Ready for a new challenge, in 2006 he embarked on a Masters and subsequent PhD at the University of Western Australia.
It was there that he met his wife and Kelley really began to feel like he’d come into his own.
After completing his PhD, Kelley moved back to the States, where he worked as an Assistant Professor of Marketing at Saint Joseph’s University in Philadelphia for the best part of seven years.
At the same time, he launched an independent consultancy, before finally moving to the UAE, where he finds himself now. However, Kelley, who is never satisfied with status quo decided living abroad with his wife and four kids would be the next great adventure.
Life in the UAE
As well as being Assistant Professor of Marketing at United Arab Emirates University in Al Ain, Kelley has launched Brave Endurance, a consultancy that specialises in assisting organisations in gaining a better understanding of their employee’s well-being.
Since moving to the Gulf country, he’s noticed that while things are moving rapidly, there is still some way to go.
“The UAE is about five or six years behind in a lot of ways,” he told us.
One example of this, he told us, is that there’s too much focus on physical wellness rather than treating it as part of a whole, alongside mental, emotional and financial well-being.
“When you focus on physical wellness,” he told us, “you’re primarily capturing those who are already engaged in physical activity.”
Ironically, one of the big challenges he’s found when it comes to motivating for employee engagement in the UAE is something that’s generally viewed as one of the country’s biggest strengths.
Because the UAE has such a large expat population, the management in most companies tends to come from a wide variety of countries.
That means they come from different backgrounds and have different ways of doing things, making communication difficult.
Leaders who get it
That said, there are certain leaders who understand the real value of employee engagement. And according to Kelley they approach things very differently to the ones who don’t.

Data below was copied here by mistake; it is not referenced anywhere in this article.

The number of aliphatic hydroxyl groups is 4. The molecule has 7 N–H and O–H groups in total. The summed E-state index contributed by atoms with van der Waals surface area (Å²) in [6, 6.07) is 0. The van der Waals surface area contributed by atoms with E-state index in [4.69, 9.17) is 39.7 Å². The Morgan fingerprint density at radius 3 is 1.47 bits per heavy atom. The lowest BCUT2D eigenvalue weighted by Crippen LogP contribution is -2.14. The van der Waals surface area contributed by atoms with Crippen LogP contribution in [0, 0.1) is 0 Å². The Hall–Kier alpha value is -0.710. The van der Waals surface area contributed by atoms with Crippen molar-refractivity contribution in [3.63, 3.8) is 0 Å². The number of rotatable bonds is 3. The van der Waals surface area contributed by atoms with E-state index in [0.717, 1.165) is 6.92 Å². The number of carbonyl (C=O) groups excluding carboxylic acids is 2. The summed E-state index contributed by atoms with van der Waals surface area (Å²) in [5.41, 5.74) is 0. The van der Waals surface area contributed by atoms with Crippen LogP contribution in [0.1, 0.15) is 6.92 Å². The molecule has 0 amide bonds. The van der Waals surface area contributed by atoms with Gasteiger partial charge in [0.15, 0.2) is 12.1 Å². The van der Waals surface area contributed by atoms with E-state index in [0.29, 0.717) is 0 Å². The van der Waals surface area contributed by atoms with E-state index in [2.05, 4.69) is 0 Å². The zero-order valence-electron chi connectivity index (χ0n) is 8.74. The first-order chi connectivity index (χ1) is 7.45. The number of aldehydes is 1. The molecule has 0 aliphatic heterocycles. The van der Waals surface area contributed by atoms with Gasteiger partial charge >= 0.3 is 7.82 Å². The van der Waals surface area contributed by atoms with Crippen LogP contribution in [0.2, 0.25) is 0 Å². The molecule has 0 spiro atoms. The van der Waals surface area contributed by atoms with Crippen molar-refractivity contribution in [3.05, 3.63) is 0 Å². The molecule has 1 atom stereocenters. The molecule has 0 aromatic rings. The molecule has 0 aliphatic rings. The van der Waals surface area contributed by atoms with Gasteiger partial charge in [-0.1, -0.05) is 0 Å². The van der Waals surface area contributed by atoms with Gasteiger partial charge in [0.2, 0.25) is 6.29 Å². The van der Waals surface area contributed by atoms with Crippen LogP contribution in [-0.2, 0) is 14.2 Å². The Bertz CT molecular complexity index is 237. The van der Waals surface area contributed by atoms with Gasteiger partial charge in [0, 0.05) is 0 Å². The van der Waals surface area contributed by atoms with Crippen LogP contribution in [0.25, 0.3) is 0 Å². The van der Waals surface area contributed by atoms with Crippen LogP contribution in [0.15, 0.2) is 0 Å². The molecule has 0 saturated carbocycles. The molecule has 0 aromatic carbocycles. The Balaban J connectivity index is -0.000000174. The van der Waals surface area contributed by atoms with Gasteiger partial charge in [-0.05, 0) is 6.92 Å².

“The ones that don’t get the bigger picture,” Kelley told us, “are the ones who ask about return on investment”. The ones who do get it meanwhile, “understand that value on investment is more important”. He is not implying ROI is not important, but when it comes to corporate well-being the trajectory towards success is 36 to 48 months out.
The latter tends to be the kind of leader who Kelley speaks to on Executives After Hours. Launched as a rebrand of the Brave Endurance Corporate Wellness podcast in August 2016, the show is focused on learning more about executives’ personal journeys. This personal experience, Kelley notes, is important because it tends to have an impact on their leadership styles.
According to Kelley, the insights gained on the podcast have been incredible. “You can learn a lot about an individual when you ask them about their personal crucibles.”
Perhaps the biggest learning though has been that the most successful business leaders are the ones who realise that their employees are people and not an I.D. badge.
The best leaders, he told us, are the ones who “are compassionate, relatable, self-aware and honest with their employees”.
“Sure you might get the odd person who always has ‘drama’ in their lives, but on the whole, employees will give more to bosses who care about them,” he added.
Have a listen to some of the latest podcasts from James below: